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Morphallaxis of genus Pygocentrus
(Article first appeared OPEFE Journal of Piranhas and other predatory fishes)
Issue No. 005-0395 Vol.1 - 1995
With all news images added - September 5, 2000
by Frank Magallanes
Included are 2 new articles on Serrasalmus maculatus and Pygocentrus cariba
FROM FRANK MAGALLANES
The drawings below were made in 1995 of a Pygocentrus nattereri that was bitten on the dorsum.
having amazing recuperative powers and so far to my knowledge, have not been
examined by the medical profession for potential medical usage. It is however,
my understanding, that some marine fish are being used in experiments for a cure
pertaining to muscular dystrophy.
Bites to the fins usually regenerate within a month, while body bites repair much quickly as shown above. It is not unusual to find wild caught piranhas with similar "healed" wounds on body with barely visable circular bites on the flesh.
Below are current images of a new piranha example (same species) bitten on the right flank upper dorsum. I will be updating these images on a weekly basis to follow the progress of the fishes regeneration.
September 5; the bite damage first appeared. Bite is a circular indentation 9 mm circumference by 1.8 mm deep.
September 8; damaged part beginning to repair itself.
September 11; tissue can been seen very clearly as the wound heals itself.
September 12; tissue is rapidly covering up the muscle area exposed. I expect by this weekend scales should be forming.
September 13; tissue has now covered the wound.
September 18; tissue is forming in the center of the bite. Scales are now filling in surrounding the bite that has been covered over by new tissue.
September 24; scales are now cover majority of wound. Indentation still visiable but slowly being covered over by tissue and new layer of bottom skin. Some scales are covering this area
September 30; scales have completely covered wound. All that remains is dark area where pigment will gradually fill in (photo below).
At the present time, only two published piranha books have covered this topic of piranha flesh regeneration. Piranhas in the Aquarium (Schulte) and Piranhas Fact and Fiction (Quinn) made vague references to the healing process and included some images. None has actually shown the day by day healing process as illustrated above. Bites to a piranhas body heal rapidly. Only vital organs, adipose fin or loss of an eye is not replaced (a few cases the lenses was bit off and regenerated). I have seen an entire caudal fin bitten off with only the stub of the caudal peduncle remaining and the fish regenerated its fin. That in itself is not usual for fishes, but to see entire body heal itself in such a rapid fashion makes this type of study interesting.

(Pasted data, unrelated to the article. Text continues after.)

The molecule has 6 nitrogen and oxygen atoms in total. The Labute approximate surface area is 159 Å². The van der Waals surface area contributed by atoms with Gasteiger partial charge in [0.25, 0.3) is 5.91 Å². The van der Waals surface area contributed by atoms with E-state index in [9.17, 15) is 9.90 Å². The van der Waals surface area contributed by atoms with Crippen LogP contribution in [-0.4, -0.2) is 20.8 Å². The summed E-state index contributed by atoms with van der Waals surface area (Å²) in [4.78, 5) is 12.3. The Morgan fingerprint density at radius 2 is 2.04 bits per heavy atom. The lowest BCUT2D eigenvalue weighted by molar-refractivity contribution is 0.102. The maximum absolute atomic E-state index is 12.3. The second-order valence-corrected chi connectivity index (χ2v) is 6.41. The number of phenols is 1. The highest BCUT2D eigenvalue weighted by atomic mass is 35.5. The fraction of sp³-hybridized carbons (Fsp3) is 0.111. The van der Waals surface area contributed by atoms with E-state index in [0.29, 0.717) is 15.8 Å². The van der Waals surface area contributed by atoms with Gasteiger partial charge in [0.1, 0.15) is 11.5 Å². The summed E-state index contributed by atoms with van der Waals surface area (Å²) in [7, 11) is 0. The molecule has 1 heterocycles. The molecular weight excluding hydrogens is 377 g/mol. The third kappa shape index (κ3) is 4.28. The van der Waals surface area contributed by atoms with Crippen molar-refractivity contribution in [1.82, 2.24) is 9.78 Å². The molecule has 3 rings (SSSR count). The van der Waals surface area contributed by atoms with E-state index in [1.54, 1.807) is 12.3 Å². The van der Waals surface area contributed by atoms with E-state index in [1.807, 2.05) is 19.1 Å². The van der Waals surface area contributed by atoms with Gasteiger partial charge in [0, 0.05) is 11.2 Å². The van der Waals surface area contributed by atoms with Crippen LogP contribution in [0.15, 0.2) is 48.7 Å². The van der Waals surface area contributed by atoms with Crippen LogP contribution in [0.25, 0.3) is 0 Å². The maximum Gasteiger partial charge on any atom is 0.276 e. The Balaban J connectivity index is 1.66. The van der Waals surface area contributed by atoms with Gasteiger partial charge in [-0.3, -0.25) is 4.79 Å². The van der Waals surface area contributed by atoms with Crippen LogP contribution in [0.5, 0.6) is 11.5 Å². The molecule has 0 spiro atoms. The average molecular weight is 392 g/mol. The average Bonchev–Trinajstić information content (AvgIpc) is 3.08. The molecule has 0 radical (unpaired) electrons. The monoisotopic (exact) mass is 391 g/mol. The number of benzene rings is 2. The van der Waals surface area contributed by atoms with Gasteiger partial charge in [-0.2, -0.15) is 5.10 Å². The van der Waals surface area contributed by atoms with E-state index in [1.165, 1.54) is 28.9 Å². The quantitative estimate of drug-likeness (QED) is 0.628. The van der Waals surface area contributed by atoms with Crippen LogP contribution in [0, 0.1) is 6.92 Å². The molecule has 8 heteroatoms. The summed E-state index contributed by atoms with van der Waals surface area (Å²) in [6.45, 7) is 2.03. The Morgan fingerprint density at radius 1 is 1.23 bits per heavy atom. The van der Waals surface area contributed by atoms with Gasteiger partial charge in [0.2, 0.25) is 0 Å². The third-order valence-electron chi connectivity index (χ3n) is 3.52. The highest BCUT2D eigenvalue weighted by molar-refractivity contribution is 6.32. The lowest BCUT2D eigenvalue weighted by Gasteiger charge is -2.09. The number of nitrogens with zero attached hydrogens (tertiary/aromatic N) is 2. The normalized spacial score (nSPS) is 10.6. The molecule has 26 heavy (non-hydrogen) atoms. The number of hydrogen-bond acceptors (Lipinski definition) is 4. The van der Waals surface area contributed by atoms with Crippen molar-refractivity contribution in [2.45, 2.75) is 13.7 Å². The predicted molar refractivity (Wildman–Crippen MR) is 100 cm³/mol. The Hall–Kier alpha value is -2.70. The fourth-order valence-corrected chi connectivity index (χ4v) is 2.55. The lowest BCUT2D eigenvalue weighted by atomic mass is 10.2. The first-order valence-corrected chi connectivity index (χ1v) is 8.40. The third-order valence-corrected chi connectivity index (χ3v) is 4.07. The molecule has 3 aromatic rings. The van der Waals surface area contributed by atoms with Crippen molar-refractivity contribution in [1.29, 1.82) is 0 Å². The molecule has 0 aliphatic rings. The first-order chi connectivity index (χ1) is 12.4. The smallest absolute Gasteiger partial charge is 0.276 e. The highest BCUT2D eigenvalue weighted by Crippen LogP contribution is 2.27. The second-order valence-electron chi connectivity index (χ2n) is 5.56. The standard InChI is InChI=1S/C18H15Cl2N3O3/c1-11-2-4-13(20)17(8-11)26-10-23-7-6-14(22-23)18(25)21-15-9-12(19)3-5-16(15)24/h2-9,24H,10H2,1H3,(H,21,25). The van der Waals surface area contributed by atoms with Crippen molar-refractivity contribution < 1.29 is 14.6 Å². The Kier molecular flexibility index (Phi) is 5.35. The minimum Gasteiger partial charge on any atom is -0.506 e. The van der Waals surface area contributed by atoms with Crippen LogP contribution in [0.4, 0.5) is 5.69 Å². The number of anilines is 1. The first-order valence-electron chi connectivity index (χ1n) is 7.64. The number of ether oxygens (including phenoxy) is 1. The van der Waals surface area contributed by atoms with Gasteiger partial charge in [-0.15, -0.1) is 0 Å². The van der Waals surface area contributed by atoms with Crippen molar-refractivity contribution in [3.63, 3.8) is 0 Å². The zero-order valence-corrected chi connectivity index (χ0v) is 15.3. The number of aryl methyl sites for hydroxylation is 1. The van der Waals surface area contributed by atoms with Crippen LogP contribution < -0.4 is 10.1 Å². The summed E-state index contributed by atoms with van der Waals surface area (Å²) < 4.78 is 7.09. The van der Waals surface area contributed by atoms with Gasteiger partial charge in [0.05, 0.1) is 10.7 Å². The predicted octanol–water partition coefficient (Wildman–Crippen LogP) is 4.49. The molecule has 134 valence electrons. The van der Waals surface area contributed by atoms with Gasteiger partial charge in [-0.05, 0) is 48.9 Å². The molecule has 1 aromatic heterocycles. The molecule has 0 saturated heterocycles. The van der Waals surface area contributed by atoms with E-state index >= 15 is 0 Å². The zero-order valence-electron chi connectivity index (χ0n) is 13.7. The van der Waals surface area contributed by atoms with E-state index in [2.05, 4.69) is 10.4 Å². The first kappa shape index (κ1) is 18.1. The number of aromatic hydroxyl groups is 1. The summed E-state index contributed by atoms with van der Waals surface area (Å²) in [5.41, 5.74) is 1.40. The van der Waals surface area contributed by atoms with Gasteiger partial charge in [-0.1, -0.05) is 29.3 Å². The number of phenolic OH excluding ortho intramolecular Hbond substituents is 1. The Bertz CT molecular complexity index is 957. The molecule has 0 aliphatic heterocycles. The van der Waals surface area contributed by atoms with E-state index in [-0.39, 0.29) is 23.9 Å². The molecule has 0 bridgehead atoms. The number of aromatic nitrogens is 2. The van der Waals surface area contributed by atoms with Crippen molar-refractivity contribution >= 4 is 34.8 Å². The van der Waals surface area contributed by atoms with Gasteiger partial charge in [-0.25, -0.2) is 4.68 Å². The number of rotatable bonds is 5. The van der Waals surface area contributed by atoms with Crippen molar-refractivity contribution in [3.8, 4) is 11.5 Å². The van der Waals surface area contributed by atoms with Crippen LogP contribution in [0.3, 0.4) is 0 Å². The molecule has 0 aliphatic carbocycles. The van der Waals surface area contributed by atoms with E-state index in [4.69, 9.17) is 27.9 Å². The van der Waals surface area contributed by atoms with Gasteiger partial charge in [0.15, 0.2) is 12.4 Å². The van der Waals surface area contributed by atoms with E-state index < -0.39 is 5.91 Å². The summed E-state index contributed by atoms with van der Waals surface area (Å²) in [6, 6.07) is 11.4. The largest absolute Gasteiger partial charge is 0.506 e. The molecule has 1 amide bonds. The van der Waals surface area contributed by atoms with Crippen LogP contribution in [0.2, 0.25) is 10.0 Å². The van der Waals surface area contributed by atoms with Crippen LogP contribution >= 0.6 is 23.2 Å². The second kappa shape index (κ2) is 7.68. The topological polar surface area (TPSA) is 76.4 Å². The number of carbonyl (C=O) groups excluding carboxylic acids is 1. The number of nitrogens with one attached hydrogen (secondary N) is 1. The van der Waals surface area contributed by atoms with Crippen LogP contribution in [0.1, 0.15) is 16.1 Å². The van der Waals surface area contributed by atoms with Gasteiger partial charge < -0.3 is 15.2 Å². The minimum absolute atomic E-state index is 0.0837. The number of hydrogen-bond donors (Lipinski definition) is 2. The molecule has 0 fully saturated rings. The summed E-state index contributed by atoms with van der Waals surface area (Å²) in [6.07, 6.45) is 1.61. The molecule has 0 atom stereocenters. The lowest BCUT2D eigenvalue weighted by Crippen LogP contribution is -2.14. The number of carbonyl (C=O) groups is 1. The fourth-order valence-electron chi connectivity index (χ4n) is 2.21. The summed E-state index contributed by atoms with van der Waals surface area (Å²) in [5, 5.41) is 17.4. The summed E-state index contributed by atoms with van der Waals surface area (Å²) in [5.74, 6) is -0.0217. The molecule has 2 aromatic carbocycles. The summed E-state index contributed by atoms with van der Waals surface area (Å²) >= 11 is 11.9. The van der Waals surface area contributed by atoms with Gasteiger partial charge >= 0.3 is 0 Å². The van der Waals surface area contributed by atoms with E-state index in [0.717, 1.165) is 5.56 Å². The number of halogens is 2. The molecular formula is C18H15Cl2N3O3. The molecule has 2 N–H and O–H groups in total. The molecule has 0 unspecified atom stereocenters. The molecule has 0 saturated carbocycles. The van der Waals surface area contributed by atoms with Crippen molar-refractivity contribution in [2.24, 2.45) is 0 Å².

In a few reported cases, the belly region was attacked where the anus was removed and the intestines damaged or bit off. The clipped off intestine was regenerated and re-routed to a new opening away from the traditional anus opening, sometimes opened to the side of the fish above the serrae. I hope to find hobbyists photos which show this damage then place photos here.
Fin Regeneration of Serrasalmus maculatus
All photos by Jeremy Olson
Written by Jeremy Olson
I took the first pics on April 14, 2003. He has been really beat on and only in the tank for a few hours when I took this picture. I did water changes around every 3 days or so at 20% and added around 1 tablespoon of salt for every 10 gallons in a 75g tank. The temp was at 84 degrees F.
Body and Fin Regeneration of Pygocentrus cariba - Nov 25 2002
All photos by Tim Fiesen
by Tim Friesen
November 4/02: Photo 1 (left, TOP) Here is a pic of my little guy after a very unfortunate attack from an inbred red belly. Note the fins, the bite in the back and the bite in the anal fin, which goes into the body.
November 11/02: Photo 2 (right, TOP) Roughly a week and a bit later.
The dorsal and tail are healed, the bite in the back is almost healed, and the anal fin (which i thought would not grow back because of how far the bite was) is coming in. He was in a 10 gallon hospital, with added salt and a temp of 83f. These are amazing fish. I thought for sure he would be pretty deformed, but now he will almost be 100% self-repaired.
Magallanes, Frank, 1995, Morphallaxis of genus Pygocentrus, OPEFE Journal of Piranhas and other predatory fishes, Issue No. 005-0395 Vol.1 Out of Print.
Schulte, Wolfgang, 1977, Piranhas in The Aquarium, TFH Publications, Neptune City, NJ
Quinn, John R. 1992, Piranhas Fact and Fiction, TFH Publications, Neptune City, NJ
Olson, Jeremy, 2003, home hobbyist
Tim Friesen, 2002, home hobbyist
Galliot, B. (1997). Signaling molecules in regenerating hydra. BioEssays 19, 37-46.
Goss, R.J. (1991). The natural history (and mystery) of regeneration. In A History of Regeneration Research (ed. C. E. Dinsmore), pp. 7-23. Cambridge University Press, Cambridge.
Morgan, T.H. (1898). Experimental studies of the regeneration of Planaria maculata. Arch. Entw. Mech. Org. 7, 364-397.
Morgan, T.H. (1901). Regeneration. Macmillan Co., New York
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